Melipona beecheii is one of several hundred bee species--almost all tropical meliponines--that produce abundant honey. This bee’s natural range extends from Mexico to Costa Rica. Originally a resident of tropical lowland forests, it was adapted to the variety and cycles of the forest resources, e.g., a major flowering period and honey storage phase during the dry season followed by a dearth of nectar and pollen during the wettest part of the year or during prolonged drought. Over the centuries, however, there has beeen extensive deforestation over much of its range and this bee now forages largely in second-growth habitats.
Because of its ease of management (the large forager size, long flight range, and numerous virgin queens for colony propagation are especially beneficial characteristics of Melipona for beekeepers) and excellent honey production, M. beecheii has been the preferred species for use by humans in its range. This species was apparently the only bee propagated using traditional husbandry techniques anywhere in the tropics. Rearing of M. beecheii was a culturally and economically important practice by the Mayans of the Yucatán peninsula long before the arrival of the Spanish in the New World and today beekeepers rearing these bees still keep them mainly in traditional log hives. Lopez-Maldonado (2005) explored the cultural significance of M. beecheii in the Mayan civilization.
Recent data indicate a radical decline in colonies kept by beekeepers and apparently in the wild as well. This bee appears to be threatened by both environmental changes and by inappropriate management and conservation efforts. These bees are very sensitive to pesticides (Valdovinos-Núñez et al. 2009). Overharvest and failure to transfer colonies to hives or divide them are apparently significant sources of problems for beekeepers keeping M. beecheii. Melipona beecheii is apparently rare in the wild, even in forested areas. It nests only in hollows within trees of ≥ 30 cm girth. Furthermore, the traditional practice of propagating domesticated colonies is not being taken up by younger generations of Maya.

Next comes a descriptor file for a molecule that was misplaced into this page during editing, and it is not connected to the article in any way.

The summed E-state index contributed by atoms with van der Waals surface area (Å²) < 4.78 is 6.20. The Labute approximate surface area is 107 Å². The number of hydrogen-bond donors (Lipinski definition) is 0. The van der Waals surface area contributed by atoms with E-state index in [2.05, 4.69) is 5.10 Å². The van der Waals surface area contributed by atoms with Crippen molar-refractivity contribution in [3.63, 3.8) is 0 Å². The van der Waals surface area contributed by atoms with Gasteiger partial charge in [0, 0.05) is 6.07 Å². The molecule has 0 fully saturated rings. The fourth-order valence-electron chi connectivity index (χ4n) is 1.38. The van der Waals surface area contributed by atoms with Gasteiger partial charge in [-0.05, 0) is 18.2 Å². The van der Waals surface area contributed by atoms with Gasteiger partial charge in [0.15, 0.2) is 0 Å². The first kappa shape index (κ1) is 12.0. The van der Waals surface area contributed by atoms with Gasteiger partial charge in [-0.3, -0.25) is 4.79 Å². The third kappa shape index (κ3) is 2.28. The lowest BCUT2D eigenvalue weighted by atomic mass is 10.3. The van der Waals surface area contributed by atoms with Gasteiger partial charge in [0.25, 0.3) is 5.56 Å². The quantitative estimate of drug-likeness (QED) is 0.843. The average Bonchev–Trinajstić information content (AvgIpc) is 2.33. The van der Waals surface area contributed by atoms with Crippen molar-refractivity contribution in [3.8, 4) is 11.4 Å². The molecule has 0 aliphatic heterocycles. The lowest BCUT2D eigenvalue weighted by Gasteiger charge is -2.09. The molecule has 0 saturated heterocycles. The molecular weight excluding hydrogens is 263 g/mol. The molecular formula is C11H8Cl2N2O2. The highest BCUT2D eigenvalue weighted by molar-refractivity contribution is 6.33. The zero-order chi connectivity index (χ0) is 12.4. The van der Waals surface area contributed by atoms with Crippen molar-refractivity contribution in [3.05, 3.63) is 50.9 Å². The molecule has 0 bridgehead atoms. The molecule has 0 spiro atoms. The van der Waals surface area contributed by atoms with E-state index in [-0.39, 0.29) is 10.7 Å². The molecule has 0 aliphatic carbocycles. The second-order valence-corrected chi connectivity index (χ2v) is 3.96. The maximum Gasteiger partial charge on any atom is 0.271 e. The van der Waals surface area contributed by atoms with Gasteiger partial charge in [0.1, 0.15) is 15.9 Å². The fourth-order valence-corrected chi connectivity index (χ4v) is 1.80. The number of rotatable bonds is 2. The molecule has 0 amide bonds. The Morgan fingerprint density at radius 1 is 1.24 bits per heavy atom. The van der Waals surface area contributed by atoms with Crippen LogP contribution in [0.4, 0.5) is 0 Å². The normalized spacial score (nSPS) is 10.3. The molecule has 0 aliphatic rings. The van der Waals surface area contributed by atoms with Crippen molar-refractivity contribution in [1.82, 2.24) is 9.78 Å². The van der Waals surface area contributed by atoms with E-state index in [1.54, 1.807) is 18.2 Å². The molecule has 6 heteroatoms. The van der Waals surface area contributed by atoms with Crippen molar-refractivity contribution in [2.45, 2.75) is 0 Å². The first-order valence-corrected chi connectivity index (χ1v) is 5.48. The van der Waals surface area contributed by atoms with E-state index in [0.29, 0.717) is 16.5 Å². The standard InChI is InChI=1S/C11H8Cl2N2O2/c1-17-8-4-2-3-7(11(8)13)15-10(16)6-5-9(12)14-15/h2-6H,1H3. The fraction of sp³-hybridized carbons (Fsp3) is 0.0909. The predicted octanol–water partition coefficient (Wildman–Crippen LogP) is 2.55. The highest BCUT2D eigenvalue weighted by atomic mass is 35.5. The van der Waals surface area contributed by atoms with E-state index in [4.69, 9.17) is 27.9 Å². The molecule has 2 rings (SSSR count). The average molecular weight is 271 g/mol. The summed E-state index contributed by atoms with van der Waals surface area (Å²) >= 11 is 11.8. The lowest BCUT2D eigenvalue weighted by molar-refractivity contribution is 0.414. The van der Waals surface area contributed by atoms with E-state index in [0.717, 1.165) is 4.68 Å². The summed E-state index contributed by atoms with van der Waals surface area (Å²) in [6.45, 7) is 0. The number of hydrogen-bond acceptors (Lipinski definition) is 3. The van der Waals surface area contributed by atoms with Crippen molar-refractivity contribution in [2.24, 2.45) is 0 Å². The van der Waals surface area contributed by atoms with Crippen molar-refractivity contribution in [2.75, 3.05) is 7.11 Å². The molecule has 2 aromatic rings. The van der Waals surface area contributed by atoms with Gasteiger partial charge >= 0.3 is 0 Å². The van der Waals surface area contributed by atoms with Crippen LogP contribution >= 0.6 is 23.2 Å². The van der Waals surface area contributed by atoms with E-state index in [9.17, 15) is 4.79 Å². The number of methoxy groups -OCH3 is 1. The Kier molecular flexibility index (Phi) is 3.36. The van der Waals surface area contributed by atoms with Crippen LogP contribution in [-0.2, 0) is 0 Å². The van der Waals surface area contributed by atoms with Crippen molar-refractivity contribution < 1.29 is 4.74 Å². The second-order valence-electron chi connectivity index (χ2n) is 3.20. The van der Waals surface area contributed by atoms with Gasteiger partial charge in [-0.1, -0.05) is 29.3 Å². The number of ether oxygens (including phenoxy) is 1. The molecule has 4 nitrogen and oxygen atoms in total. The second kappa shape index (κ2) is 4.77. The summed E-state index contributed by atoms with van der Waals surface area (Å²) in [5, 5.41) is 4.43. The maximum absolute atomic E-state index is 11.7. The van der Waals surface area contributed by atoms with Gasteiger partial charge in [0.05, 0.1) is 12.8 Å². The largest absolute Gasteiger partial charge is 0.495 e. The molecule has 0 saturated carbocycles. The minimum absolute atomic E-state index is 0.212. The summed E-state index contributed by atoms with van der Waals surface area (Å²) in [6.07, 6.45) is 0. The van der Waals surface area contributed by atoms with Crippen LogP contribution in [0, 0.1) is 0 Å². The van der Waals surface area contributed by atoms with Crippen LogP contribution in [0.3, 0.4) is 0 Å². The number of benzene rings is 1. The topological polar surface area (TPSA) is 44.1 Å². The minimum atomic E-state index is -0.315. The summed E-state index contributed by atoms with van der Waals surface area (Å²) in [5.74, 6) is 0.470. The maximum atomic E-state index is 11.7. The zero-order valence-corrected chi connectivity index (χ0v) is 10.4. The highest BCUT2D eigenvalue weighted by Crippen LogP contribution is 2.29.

There is substantial justification for serious concern about the status of M. beecheii. However, there is some hope that meliponiculture is poised for expansion in the New World and elsewhere, as suggested by these articles in the New York Times (Main 2012) and American Scientist (Youngsteadt 2012) and by recent efforts to improve and share methods for rearing meliponine bees (e.g., González-Acereto et al. 2006; Kwapong et al. 2010).
- González-Acereto J.A., J.J.G. Quezada-Euán J.J.G., and L.A. Medina-Medina. 2006. New perspectives for stingless beekeeping in the Yucatán: results of an integral program to rescue and promote the activity. Journal of Apicultural Research, 45, 234-239.
- Kwapong, P., K. Aidoo, R. Combey, and A. Karikari. 2010. Stingless Bees: Importance, Management and Utilisation. Unimax Macmillan, Accra North, Ghana.
- Lopez, Madonado, J.E. 2005. A href+"http://gradworks.umi.com/34/29/3429563.html">Ethnohistory ofthe Stingless Bees Melipona beecheii (Hymenoptera: Meliponinae) in the Mayan Civilization, Decipherment ofthe Beekeeping Almanacs Part I in the Madrid Codex and the Study of Their Behavioral Traits and Division of Labor. Ph.D. Dissertation, University of California-Davis.
- Main, D.M. "A different kind of beekeeping takes flight". New York Times, February 17, 2012.
- Valdovinos-Núñez, G.R., J.J.G. Quezada-Euán, P. Ancona-Xiu, H. Moo-Valle, A. Carmona, and W.R. Sánchez. 2009. Comparative Toxicity of Pesticides to Stingless Bees (Hymenoptera: Apidae: Meliponini). Journal of Economic Entomology 102(5): 1737-1742.
- Villanueva-Gutierrez, R., D.W. Roubik, and W. Colli Ucan. 2005. Extinction of Melipona Beecheii and Traditional Beekeeping in the Yucatán Peninsula. Bee World 2: 35-41.
- Youngsteadt, E. 2012. The other honey. American Scientist 100(2): 121.
M. beecheii has a life cycle like that of other honey bees. Individuals start out as eggs that hatch into larvae, and eventually pupate into adults. The adult is a stingless honey bee that looks like a typical honey bee you can see anywhere. It has six legs and four wings – two large and two small on either side. It has two antennae on its head below two large compound eyes. The thorax is completed covered in hair, and the hair extends onto the abdomen, head, and legs. As the name suggests, these bees lack a sting on their abdomen, differentiating them from many other species of bee.
Predators and parasites:
The typical predators of this bee are all kinds of birds, spiders, lizards, and other bugs (Besmeijer and Toth, 1998) The biggest pest species to M. beecheii is the parasitic phorid fly, Pseudohypocera kerteszi. Besides this, there don’t seem to be many parasites or disease causing organisms to honey bees. American foulbrood, caused by Paenibacillus larvae, is a fairly important disease among all kinds of honeybees, though there isn’t really any data on its effect on M. beecheii specifically. (Hart et al., 2009).